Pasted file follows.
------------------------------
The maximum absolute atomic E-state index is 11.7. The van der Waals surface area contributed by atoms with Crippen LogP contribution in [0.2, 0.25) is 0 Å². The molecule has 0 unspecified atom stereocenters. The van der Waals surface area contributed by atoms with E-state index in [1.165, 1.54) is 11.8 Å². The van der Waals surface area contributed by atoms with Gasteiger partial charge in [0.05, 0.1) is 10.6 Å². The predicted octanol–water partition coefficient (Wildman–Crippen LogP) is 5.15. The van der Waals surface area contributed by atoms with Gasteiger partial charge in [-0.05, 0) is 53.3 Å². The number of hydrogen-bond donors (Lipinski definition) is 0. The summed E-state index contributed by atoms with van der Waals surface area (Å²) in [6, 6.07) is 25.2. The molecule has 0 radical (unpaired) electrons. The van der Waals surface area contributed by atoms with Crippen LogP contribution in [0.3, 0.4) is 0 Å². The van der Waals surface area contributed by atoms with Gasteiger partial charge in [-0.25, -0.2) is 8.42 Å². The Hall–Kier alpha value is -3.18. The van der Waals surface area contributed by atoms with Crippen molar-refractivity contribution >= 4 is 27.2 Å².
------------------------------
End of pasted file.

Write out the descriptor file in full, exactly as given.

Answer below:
The maximum absolute atomic E-state index is 11.7. The van der Waals surface area contributed by atoms with Crippen LogP contribution in [0.2, 0.25) is 0 Å². The molecule has 0 unspecified atom stereocenters. The van der Waals surface area contributed by atoms with E-state index in [1.165, 1.54) is 11.8 Å². The van der Waals surface area contributed by atoms with Gasteiger partial charge in [0.05, 0.1) is 10.6 Å². The predicted octanol–water partition coefficient (Wildman–Crippen LogP) is 5.15. The van der Waals surface area contributed by atoms with Gasteiger partial charge in [-0.05, 0) is 53.3 Å². The number of hydrogen-bond donors (Lipinski definition) is 0. The summed E-state index contributed by atoms with van der Waals surface area (Å²) in [6, 6.07) is 25.2. The molecule has 0 radical (unpaired) electrons. The van der Waals surface area contributed by atoms with Crippen LogP contribution in [0.3, 0.4) is 0 Å². The van der Waals surface area contributed by atoms with Gasteiger partial charge in [-0.25, -0.2) is 8.42 Å². The Hall–Kier alpha value is -3.18. The van der Waals surface area contributed by atoms with Crippen molar-refractivity contribution >= 4 is 27.2 Å².